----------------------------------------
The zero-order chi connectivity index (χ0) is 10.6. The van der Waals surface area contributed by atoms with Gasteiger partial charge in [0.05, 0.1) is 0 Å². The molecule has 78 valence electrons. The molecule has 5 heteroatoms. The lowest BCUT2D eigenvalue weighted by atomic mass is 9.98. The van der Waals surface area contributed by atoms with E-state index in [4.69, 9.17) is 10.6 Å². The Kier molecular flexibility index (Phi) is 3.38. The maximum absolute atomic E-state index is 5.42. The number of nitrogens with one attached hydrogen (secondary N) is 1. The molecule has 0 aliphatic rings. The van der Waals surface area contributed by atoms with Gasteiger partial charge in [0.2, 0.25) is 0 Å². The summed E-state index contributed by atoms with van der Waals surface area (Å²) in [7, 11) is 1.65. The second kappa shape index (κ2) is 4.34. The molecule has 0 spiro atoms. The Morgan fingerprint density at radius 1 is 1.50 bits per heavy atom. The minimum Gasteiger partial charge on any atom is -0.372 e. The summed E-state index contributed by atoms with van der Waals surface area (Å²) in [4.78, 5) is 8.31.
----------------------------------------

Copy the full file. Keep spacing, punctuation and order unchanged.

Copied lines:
The zero-order chi connectivity index (χ0) is 10.6. The van der Waals surface area contributed by atoms with Gasteiger partial charge in [0.05, 0.1) is 0 Å². The molecule has 78 valence electrons. The molecule has 5 heteroatoms. The lowest BCUT2D eigenvalue weighted by atomic mass is 9.98. The van der Waals surface area contributed by atoms with E-state index in [4.69, 9.17) is 10.6 Å². The Kier molecular flexibility index (Phi) is 3.38. The maximum absolute atomic E-state index is 5.42. The number of nitrogens with one attached hydrogen (secondary N) is 1. The molecule has 0 aliphatic rings. The van der Waals surface area contributed by atoms with Gasteiger partial charge in [0.2, 0.25) is 0 Å². The summed E-state index contributed by atoms with van der Waals surface area (Å²) in [7, 11) is 1.65. The second kappa shape index (κ2) is 4.34. The molecule has 0 spiro atoms. The Morgan fingerprint density at radius 1 is 1.50 bits per heavy atom. The minimum Gasteiger partial charge on any atom is -0.372 e. The summed E-state index contributed by atoms with van der Waals surface area (Å²) in [4.78, 5) is 8.31.